A lost tourist asks a native New Yorker “How do you get to Carnegie Hall?” to which the local replies “Practice, practice, practice!”
Good advice. But if we want to get better at doing something, what should we practice?
The obvious answer is that we should practice improving what we are doing well, so we get even better at it.
My mentor Jerry Weinberg has a different suggestion.
“What are the basic skills required to be a good programmer?”
When this question came up on Quora.com, lots of good and useful answers were given, but they all seemed to be external answers. For me, with more than 60 years of programming experience, the one thing that made me a better programmer than most was my ability and willingness to examine myself critically and do something about my shortcomings. And, after 60 years, I’m still doing that.”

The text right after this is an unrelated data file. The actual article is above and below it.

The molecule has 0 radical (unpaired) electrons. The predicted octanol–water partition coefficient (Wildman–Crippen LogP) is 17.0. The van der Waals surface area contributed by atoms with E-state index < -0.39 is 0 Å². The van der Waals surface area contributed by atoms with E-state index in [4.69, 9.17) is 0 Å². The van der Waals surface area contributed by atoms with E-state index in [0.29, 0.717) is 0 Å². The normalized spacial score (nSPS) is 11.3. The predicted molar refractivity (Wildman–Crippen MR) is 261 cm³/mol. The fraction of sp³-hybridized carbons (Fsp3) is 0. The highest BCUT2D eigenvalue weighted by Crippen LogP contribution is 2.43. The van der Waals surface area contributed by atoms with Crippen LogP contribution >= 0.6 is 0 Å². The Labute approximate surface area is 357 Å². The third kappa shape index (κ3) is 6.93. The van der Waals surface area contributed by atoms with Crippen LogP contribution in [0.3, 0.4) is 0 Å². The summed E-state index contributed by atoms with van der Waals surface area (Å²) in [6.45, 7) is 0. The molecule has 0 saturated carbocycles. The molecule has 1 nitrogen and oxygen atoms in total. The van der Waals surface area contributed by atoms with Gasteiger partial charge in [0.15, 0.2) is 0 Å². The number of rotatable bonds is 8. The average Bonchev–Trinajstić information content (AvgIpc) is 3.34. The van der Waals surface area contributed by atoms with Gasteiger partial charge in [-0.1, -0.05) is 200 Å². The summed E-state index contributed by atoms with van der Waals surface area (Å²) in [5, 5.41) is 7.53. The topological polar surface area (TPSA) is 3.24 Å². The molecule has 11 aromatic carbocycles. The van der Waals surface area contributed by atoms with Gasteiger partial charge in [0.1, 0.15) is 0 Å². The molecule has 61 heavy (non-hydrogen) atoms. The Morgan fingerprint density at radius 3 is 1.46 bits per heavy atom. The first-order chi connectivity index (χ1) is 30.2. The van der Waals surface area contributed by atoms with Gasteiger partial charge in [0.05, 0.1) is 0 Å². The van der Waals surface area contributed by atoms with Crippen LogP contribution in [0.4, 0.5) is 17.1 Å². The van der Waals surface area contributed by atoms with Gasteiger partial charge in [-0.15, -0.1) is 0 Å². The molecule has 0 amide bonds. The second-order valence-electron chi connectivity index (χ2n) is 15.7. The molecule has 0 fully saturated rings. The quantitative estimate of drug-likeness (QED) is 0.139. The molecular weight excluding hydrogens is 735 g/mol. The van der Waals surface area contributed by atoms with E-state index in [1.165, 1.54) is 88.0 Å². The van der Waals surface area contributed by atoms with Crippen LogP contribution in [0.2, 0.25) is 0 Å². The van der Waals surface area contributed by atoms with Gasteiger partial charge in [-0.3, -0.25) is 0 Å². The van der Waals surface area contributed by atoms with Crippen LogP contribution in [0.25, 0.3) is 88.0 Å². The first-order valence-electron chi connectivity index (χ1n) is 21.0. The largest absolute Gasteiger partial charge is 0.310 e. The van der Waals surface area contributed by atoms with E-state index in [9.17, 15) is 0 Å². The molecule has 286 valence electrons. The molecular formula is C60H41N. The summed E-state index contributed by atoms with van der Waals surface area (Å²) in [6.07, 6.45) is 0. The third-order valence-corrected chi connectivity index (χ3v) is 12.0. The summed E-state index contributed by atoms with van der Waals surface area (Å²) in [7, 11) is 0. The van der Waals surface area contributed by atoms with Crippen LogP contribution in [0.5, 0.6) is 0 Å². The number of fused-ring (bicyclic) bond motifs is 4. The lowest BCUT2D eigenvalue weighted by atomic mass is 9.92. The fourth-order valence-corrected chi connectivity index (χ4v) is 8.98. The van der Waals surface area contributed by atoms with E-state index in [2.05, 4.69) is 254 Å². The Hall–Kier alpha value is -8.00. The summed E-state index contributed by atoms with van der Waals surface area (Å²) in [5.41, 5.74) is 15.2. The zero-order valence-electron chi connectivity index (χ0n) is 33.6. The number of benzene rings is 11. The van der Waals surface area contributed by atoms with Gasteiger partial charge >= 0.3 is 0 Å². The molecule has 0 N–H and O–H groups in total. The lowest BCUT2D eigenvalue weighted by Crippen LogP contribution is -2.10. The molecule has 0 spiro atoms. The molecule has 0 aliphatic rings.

—Jerry Weinberg, What are the basic skills required to be a good programmer?
Being continually willing and able to notice our shortcomings and concentrate on working on them may be the most effective strategy we can use to get better at anything we do.
Image by Jonathunder (Own work) [Public domain], via Wikimedia Commons